Some of Ptolemy's true zeros appeared in the first line of each of his eclipse tables, where they were a measure of the angular separation between the center of the Moon and either the center of the Sun (for solar eclipses) or the center of Earth's shadow (for lunar eclipses). All of these zeros took the form ο | ο ο, where Ptolemy actually used three of the symbols described in the previous paragraph. The vertical bar (|) indicates that the integral part on the left was in a separate column labeled in the headings of his tables as digits (of five arc-minutes each), whereas the fractional part was in the next column labeled minute of immersion, meaning sixtieths (and thirty-six-hundredths) of a digit.[13]

See also

References

  1. ^ a b Samuel Verdan (20 Mar 2007). "Systèmes numéraux en Grèce ancienne: description et mise en perspective historique" (in French). Retrieved 2 Mar 2011.
  2. ^ a b c Heath, Thomas L. A Manual of Greek Mathematics, pp. 14 ff. Oxford Univ. Press (Oxford), 1931. Reprinted Dover (Mineola), 2003. Accessed 1 November 2013.
  3. ^ Thompson, Edward M. Handbook of Greek and Latin Palaeography, p. 114. D. Appleton (New York), 1893.
  4. ^ The Packard Humanities Institute (Cornell & Ohio State Universities). Searchable Greek Inscriptions: "IG I3 1387" [also known as IG I2 760]. Accessed 1 November 2013.
  5. ^ Jeffery, Lilian H. The Local Scripts of Archaic Greece, pp. 38 ff. Clarendon (Oxford), 1961.
  6. ^ The Packard Humanities Institute (Cornell & Ohio State Universities). Searchable Greek Inscriptions: "Magnesia 4" [also known as Syll³ 695.b]. Accessed 1 November 2013.
  7. ^ The Packard Humanities Institute (Cornell & Ohio State Universities). Searchable Greek Inscriptions: "IG II² 2776". Accessed 1 November 2013.
  8. ^ Edkins, Jo (2006). "Classical Greek Numbers". Retrieved 29 Apr 2013.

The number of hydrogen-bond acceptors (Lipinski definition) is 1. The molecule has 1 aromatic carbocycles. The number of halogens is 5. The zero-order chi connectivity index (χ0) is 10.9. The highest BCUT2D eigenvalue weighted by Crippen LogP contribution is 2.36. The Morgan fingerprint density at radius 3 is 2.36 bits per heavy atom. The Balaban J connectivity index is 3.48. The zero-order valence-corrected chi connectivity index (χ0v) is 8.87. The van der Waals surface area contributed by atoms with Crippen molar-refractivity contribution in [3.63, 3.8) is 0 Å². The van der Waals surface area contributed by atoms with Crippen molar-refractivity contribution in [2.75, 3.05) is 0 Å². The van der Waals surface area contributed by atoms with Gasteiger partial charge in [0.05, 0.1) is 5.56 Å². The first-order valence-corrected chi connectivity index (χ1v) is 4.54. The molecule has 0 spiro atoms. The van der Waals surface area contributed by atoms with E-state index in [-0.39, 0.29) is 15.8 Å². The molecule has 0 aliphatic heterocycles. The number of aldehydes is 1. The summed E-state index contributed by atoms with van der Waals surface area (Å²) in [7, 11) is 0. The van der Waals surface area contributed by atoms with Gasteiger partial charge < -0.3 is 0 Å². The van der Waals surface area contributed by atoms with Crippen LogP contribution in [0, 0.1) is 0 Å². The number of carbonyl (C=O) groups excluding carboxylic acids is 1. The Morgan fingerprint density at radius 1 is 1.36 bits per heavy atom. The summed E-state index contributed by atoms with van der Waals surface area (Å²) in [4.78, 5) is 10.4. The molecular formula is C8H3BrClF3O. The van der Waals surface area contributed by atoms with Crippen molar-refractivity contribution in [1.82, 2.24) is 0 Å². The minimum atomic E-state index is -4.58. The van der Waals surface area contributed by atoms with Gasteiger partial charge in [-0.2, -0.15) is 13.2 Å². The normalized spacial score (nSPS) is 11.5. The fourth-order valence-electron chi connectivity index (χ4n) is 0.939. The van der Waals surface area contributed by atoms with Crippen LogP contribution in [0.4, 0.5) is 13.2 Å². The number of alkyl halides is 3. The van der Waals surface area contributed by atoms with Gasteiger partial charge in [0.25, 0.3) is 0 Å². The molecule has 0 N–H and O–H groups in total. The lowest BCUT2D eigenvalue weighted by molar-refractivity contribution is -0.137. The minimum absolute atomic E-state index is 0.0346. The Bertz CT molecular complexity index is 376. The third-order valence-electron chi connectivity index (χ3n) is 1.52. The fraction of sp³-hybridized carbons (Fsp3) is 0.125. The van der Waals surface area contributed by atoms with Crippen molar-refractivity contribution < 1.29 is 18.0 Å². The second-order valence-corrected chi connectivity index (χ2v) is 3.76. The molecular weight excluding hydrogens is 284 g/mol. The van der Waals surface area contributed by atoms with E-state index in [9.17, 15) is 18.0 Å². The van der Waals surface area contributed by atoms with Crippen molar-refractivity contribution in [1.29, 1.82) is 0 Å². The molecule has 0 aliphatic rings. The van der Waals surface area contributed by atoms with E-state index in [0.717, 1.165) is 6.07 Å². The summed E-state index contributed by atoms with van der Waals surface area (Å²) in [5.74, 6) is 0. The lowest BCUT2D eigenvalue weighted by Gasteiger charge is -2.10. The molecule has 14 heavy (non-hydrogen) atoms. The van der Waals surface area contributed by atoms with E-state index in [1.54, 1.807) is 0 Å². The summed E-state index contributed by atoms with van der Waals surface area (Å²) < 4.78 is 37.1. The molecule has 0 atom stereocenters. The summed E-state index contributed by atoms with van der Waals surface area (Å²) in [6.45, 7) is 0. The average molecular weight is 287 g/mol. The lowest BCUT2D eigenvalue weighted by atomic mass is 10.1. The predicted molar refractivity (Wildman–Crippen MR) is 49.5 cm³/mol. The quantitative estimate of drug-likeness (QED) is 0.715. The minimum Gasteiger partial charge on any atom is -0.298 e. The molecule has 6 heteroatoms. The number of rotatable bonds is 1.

9. ^ Nick Nicholas (9 Apr 2005). "Numerals: Stigma, Koppa, Sampi". Archived from the original on 2012-08-05. Retrieved 2 Mar 2011.
  10. ^ a b Greek number systems - MacTutor
  11. ^ Neugebauer, Otto (1969) [1957]. The Exact Sciences in Antiquity (2 ed.). Dover Publications. pp. 13–14, plate 2. ISBN 978-0-486-22332-2.
  12. ^ Mercier, Raymond. "Consideration of the Greek symbol 'zero'" (PDF). Numerous examples
  13. ^ Ptolemy's Almagest, translated by G. J. Toomer, Book VI, (Princeton, NJ: Princeton University Press, 1998), pp. 306–7.

External links

Alpha

Alpha (uppercase Α, lowercase α; Ancient Greek: ἄλφα, álpha, modern pronunciation álfa) is the first letter of the Greek alphabet. In the system of Greek numerals, it has a value of 1.

It was derived from the Phoenician and Hebrew letter aleph - an ox or leader.Letters that arose from alpha include the Latin A and the Cyrillic letter А.

In English, the noun "alpha" is used as a synonym for "beginning", or "first" (in a series), reflecting its Greek roots.

Armenian numerals

The system of Armenian numerals is a historic numeral system created using the majuscules (uppercase letters) of the Armenian alphabet.

There was no notation for zero in the old system, and the numeric values for individual letters were added together. The principles behind this system are the same as for the Ancient Greek numerals and Hebrew numerals. In modern Armenia, the familiar Arabic numerals are used. Armenian numerals are used more or less like Roman numerals in modern English, e.g. Գարեգին Բ. means Garegin II and Գ. գլուխ means Chapter III (as a headline).